SOUTH BEND, Ind. —
One more chance to grab defeat from the jaws of victory and here it was.
Like 1999, the Sooners were off to a big lead before the game even seemed to start. Like last season, OU looked like the best team on the field until, really, about this point, when everything was ready to unravel, just as it had before.
So here it was, third-and-3 from the OU 46, more than a quarter since the Sooners had last converted a third down.
Except this was different.
This time, were the ball to be given back to the Irish, it would be the first time since Notre Dame’s opening possession it would have possession with a chance to take the lead,
Almost 13 minutes remained. An eternity.
It seemed like the whole game.
“Honestly, I was just trying to get the first down,” said Sterling Shepard, the Sooner receiver who still looks about 14 years old, but who’s become a man in opponent’s secondaries, giving OU a second No. 1 target alongside Jalen Saunders.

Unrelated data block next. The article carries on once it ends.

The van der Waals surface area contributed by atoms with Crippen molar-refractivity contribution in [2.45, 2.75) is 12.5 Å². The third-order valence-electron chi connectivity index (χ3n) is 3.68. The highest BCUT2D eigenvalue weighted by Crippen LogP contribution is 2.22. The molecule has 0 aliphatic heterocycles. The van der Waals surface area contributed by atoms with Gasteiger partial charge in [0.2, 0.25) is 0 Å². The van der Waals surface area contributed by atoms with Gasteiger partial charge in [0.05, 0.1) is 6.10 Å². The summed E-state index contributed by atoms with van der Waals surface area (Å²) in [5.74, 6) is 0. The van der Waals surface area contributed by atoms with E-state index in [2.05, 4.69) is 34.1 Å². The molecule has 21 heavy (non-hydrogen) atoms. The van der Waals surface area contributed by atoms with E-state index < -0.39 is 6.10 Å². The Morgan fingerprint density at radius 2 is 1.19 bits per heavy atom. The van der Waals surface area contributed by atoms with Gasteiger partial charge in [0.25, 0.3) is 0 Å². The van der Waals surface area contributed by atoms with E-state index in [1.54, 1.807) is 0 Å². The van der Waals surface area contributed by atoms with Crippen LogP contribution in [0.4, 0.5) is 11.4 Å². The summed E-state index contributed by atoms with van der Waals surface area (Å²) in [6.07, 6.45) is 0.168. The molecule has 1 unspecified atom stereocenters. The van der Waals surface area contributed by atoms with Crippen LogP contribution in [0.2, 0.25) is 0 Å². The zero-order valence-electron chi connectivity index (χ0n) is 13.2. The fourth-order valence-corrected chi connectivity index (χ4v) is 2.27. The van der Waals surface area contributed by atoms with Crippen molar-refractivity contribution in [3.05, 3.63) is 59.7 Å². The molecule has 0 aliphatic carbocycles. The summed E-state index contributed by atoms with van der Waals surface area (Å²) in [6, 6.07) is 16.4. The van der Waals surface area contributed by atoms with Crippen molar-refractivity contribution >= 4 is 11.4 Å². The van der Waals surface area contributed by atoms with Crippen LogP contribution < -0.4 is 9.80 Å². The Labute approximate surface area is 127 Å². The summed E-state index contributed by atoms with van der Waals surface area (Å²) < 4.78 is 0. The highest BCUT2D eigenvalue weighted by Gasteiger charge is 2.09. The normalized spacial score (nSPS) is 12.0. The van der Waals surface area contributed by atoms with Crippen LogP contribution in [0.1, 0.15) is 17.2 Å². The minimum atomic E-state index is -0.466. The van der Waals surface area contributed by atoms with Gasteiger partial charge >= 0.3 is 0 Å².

Offensive coordinator Josh Heupel, who’d always rather throw than run, called for the pass. Blake Bell, who’s completing more than 71 percent of his attempts, who seems incapable of throwing an interception, made the pass.
“I just put it out there for him and he did the rest,” Bell said.
It was a little pas thrown Shepard’s way that became a 54-yard touchdown and the play that beat Notre Dame, that handed the Sooners their 35-21 victory, that dashed demons, chased ghosts and may have had more than a few elderly Oklahomans weeping for joy.
Like Red Sox fans who never thought they’d cheer a world champion, 57 years later, they got to see the Sooners down the Irish.
Metaphysically, it might the biggest play of the Bob Stoops’ era. The coach isn’t much for history, but that’s what Saturday was about, OU beating a program it had only impossibly beaten once in 10 tries before.